Mad. Sq. Art Presents Rachel Feinstein's FOLLY; Now On View Through 9/7

Mad. Sq. Art Presents Rachel Feinstein's FOLLY; Now On View Through 9/7

Madison Square Park Conservancy's Mad. Sq. Art presents a new sculptural installation for summer 2014: Folly by New York sculptor Rachel Feinstein. Marking Feinstein's first public art exhibition in the U.S. and comprising her largest sculptural works to date, the installation consists of three follies-structures that were popular in eighteenth- and nineteenth-century architecture, built with decorative rather than functional purpose. Feinstein's sculptures are executed in graphically printed and detailed panels of thin metal, ranging from seven and a half to 26 feet tall. The three structures include a house perched on a towering cliff, a Rococo-style hut, and a flying ship moored high in a tree, supported by a mast extending to the ground. The installation is on view daily now through Sunday, September 7, 2014, in Madison Square Park at 23rd Street and Broadway.

Best known for her fanciful sculptures, Feinstein's stage-set follies for Mad. Sq. Art are made of powder-coated aluminum with applied surface illustration. They are not inhabitable as the works are sculptural reliefs: they have active, three-dimensional facades and flat backs with structural supports. Installed on three park lawns, the structures evoke theatrical scenery in which the park visitors are the actors.

Artist Rachel Feinstein states: "The Madison Park Conservancy has given me the opportunity to marry my early interest in theatre and performance with my later obsession with the handmade in one of the most spectacular settings. I picture Folly as an empty Fellini-esque set dropped into the middle of a lush green wonderland in the historical Flatiron district of New York City. I have always been driven by the stark contrast between good and evil in old fairy tales. Having this setting, a hidden natural jewel situated within the tall skyscrapers of yesterday and today, will be the perfect backdrop for my theatre, where the real people who occupy the park every day will stand in as Commedia dell'arte performers."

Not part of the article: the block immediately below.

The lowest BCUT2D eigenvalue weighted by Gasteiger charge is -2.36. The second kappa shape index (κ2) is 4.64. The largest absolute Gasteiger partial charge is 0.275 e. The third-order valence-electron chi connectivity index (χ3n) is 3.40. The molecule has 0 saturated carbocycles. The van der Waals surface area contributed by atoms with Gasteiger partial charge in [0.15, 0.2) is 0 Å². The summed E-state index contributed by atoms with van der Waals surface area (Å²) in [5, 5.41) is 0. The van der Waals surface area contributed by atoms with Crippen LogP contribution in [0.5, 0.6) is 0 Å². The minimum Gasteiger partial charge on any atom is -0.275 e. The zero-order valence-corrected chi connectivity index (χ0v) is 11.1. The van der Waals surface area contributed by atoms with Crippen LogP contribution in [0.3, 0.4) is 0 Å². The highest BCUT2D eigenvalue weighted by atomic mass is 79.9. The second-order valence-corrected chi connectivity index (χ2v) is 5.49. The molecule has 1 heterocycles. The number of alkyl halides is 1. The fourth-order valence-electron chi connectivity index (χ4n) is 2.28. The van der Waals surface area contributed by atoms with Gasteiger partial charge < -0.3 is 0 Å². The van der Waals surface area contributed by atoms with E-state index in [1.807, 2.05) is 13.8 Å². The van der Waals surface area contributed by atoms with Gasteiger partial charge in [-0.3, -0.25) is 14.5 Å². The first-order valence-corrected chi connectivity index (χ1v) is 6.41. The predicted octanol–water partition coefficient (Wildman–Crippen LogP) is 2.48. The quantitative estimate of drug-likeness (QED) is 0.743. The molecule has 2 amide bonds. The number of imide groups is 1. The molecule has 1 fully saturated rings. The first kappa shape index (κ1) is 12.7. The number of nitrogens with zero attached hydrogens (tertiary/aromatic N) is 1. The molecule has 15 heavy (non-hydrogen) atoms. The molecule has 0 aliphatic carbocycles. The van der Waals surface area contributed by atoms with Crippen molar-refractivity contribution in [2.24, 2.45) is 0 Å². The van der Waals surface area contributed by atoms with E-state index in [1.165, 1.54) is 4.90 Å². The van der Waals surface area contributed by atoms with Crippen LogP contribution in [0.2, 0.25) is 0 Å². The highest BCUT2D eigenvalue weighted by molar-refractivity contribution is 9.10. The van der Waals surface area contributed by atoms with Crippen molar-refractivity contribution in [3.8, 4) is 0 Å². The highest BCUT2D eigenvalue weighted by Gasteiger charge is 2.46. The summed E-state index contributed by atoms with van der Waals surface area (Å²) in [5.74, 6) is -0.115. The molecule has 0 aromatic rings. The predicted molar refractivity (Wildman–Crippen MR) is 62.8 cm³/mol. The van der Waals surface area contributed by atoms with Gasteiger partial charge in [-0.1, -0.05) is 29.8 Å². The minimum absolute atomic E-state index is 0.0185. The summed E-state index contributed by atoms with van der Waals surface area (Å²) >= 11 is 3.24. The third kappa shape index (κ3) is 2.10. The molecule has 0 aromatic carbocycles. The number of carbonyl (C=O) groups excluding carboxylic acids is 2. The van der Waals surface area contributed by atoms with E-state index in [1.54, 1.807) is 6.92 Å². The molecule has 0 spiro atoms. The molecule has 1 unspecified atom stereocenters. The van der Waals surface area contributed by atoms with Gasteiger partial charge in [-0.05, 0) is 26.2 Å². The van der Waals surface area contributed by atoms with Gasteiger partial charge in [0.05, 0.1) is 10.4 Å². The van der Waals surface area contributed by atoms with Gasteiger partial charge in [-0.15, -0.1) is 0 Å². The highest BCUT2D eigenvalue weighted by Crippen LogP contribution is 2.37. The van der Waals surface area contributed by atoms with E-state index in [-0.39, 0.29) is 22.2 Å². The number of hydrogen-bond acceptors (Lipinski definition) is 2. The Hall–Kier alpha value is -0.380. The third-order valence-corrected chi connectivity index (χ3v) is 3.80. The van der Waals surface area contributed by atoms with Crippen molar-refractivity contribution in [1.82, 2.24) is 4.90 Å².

Brooke Kamin Rapaport, Martin Friedman Senior Curator of the Madison Square Park Conservancy, comments: "It has been fascinating to work with Rachel Feinstein to realize these imaginary stage sets as they transformed from her layered, handmade paper models to large-scale, architectural, aluminum lawn sculptures. The artist's whimsical vignettes bring a fairy tale narrative to Madison Square Park because Rachel has created a unique occasion for the public to enliven her work with their participation."

Common curiosities of European landscape architecture since the late 1500s, follies swelled in numbers through the nineteenth century. Taking on a range of forms such as a gothic-style ruin or a grotto, they served the excesses of imagination, solely for amusement and ornamentation. As decoration, they sampled anachronistic styles and indulged a fanciful sense of history. Feinstein's sculptures draw on the emptiness of a place that was once filled with excitement and promise, reminiscent of the ruins and decay in artist Giovanni Battista Piranesi's landscapes. Folly contemporizes a bygone architectural form by receiving viewers into the artist's constructed twenty-first century scenario.